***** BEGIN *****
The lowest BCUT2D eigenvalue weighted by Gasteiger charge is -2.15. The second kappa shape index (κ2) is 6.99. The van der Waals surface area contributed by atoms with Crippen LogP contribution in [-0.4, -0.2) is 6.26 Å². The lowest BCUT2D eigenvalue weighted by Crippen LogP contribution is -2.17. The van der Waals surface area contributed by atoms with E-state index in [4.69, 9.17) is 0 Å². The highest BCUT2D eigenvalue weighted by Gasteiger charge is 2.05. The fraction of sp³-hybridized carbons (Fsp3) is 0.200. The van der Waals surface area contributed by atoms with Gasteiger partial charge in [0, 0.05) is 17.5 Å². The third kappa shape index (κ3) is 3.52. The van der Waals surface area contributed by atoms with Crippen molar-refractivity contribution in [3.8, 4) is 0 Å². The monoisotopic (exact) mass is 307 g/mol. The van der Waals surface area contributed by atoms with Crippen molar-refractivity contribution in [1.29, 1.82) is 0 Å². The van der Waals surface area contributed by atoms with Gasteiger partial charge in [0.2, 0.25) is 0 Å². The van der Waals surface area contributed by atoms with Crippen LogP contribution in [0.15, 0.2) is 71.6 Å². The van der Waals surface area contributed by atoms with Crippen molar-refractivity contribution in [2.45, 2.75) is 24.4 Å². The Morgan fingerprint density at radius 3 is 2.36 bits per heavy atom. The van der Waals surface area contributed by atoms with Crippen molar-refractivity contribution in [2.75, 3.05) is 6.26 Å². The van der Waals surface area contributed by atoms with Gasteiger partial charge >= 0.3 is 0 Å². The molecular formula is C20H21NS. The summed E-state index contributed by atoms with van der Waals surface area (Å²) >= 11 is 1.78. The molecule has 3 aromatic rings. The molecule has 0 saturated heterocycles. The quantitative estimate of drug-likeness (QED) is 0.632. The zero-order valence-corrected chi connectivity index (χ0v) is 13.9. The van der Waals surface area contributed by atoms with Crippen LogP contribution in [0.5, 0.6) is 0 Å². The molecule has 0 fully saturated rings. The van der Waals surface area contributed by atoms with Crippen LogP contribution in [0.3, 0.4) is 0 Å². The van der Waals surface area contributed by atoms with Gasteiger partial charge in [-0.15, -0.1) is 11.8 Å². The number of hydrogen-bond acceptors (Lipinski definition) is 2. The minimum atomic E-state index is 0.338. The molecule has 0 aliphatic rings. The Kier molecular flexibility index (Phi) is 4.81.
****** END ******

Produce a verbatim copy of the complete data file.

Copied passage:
The lowest BCUT2D eigenvalue weighted by Gasteiger charge is -2.15. The second kappa shape index (κ2) is 6.99. The van der Waals surface area contributed by atoms with Crippen LogP contribution in [-0.4, -0.2) is 6.26 Å². The lowest BCUT2D eigenvalue weighted by Crippen LogP contribution is -2.17. The van der Waals surface area contributed by atoms with E-state index in [4.69, 9.17) is 0 Å². The highest BCUT2D eigenvalue weighted by Gasteiger charge is 2.05. The fraction of sp³-hybridized carbons (Fsp3) is 0.200. The van der Waals surface area contributed by atoms with Gasteiger partial charge in [0, 0.05) is 17.5 Å². The third kappa shape index (κ3) is 3.52. The van der Waals surface area contributed by atoms with Crippen molar-refractivity contribution in [3.8, 4) is 0 Å². The monoisotopic (exact) mass is 307 g/mol. The van der Waals surface area contributed by atoms with Crippen molar-refractivity contribution in [1.29, 1.82) is 0 Å². The van der Waals surface area contributed by atoms with Gasteiger partial charge in [0.2, 0.25) is 0 Å². The van der Waals surface area contributed by atoms with Crippen LogP contribution in [0.15, 0.2) is 71.6 Å². The van der Waals surface area contributed by atoms with Crippen molar-refractivity contribution in [2.45, 2.75) is 24.4 Å². The Morgan fingerprint density at radius 3 is 2.36 bits per heavy atom. The van der Waals surface area contributed by atoms with Crippen molar-refractivity contribution in [2.75, 3.05) is 6.26 Å². The van der Waals surface area contributed by atoms with Gasteiger partial charge >= 0.3 is 0 Å². The molecular formula is C20H21NS. The summed E-state index contributed by atoms with van der Waals surface area (Å²) >= 11 is 1.78. The molecule has 3 aromatic rings. The molecule has 0 saturated heterocycles. The quantitative estimate of drug-likeness (QED) is 0.632. The zero-order valence-corrected chi connectivity index (χ0v) is 13.9. The van der Waals surface area contributed by atoms with Crippen LogP contribution in [0.5, 0.6) is 0 Å². The molecule has 0 fully saturated rings. The van der Waals surface area contributed by atoms with Crippen LogP contribution in [0.3, 0.4) is 0 Å². The van der Waals surface area contributed by atoms with Gasteiger partial charge in [-0.15, -0.1) is 11.8 Å². The number of hydrogen-bond acceptors (Lipinski definition) is 2. The minimum atomic E-state index is 0.338. The molecule has 0 aliphatic rings. The Kier molecular flexibility index (Phi) is 4.81.